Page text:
Labor out of its depth with wild dog control
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Labor out of its depth with wild dog control

Labor’s Agriculture Minister has again proved she is out of her depth when it comes to wild dog control, appearing to have no knowledge of a recent ban to the larger traps used by doggers when asked in Parliament this week.
Despite the Andrews Labor Government banning the use of the larger traps used by wild dog controllers on December 30, Minister Jaala Pulford yesterday told the Upper House there had been “no changes” to the arrangements, before saying she would need to seek further advice from the Department of Environment, Land, Water and Planning.
“The Minister doesn’t even know what rules her own government has enforced upon her departmental staff,” said Gippsland East Nationals MP, Tim Bull.
“I have had a number of farmers contact my office to relay their concerns about the Government’s ban on these larger traps, so for the Minister to appear to have no idea the ban was even in place, is just not good enough.
“Wild dogs continue to attack lambs, calves and native fauna right across East Gippsland and this is having a devastating financial impact on landholders and taking an emotional toll.”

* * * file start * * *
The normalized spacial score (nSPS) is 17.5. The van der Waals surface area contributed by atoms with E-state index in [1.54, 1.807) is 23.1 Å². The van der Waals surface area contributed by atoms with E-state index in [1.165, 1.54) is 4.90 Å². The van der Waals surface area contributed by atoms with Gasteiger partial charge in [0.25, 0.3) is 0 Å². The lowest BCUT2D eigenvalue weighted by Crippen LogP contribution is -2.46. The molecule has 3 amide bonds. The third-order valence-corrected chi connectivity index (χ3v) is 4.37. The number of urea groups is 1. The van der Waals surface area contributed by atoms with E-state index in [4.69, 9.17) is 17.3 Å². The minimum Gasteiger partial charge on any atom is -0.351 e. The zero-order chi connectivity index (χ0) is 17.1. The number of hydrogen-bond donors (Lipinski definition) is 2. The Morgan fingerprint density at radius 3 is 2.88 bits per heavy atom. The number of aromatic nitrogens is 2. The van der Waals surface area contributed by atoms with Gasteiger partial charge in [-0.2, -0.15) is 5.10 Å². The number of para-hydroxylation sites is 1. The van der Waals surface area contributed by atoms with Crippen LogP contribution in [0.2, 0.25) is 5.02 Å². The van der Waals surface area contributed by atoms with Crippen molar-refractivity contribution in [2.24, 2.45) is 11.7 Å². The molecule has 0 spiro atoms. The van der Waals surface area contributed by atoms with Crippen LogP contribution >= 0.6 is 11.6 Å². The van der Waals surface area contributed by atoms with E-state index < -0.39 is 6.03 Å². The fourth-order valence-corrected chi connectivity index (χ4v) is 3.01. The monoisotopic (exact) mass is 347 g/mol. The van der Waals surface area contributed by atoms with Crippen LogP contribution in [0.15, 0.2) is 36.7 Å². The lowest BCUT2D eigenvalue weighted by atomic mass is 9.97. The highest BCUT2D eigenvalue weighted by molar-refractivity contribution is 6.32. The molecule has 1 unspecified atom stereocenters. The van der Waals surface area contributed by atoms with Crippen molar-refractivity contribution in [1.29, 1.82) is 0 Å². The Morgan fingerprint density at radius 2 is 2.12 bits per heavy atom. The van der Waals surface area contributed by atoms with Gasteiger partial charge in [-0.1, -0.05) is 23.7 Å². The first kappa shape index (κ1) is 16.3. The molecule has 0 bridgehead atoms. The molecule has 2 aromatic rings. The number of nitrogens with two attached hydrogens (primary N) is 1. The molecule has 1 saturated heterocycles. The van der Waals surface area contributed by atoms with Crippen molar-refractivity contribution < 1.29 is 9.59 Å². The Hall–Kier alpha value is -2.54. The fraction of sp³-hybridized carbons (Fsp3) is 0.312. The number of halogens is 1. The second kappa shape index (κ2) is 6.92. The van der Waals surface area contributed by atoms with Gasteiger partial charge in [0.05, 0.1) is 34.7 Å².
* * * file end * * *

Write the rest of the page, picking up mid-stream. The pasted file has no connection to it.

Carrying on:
Further to the Nationals raising the matter in Question Time, Mr Bull today lodged the following questions with the Minister:
• How many of the banned traps will be withdrawn from use?
• How many traps will be provided to replace those withdrawn from use?
• What additional measures will be employed to make up the deficit in the capture effectiveness of the traps that remain approved for use?
• For those who believe the larger traps are more effective and continue to use them in the field, what are the specific charges or penalties they will face?
• Will farmers be stopped from using the now banned, larger traps that have been supplied to them by Australian Wool Innovations (AWI)?
• Was AWI consulted about this change and if so, when and how?
Shadow Minister for Agriculture, Peter Walsh, said farmers were beyond frustrated at the Government’s lack of interest and leadership on wild dog control.
“When it was elected, Labor sacked the well-qualified Wild Dog Advisory Committee and axed the wild dog bounty, before giving in to calls to reinstate the bounty 12 months later,” he said.
“Labor’s more interested in protecting itself against losing city votes to the Greens than it is the welfare of livestock and our landholders.”
Wednesday, May 9, 2018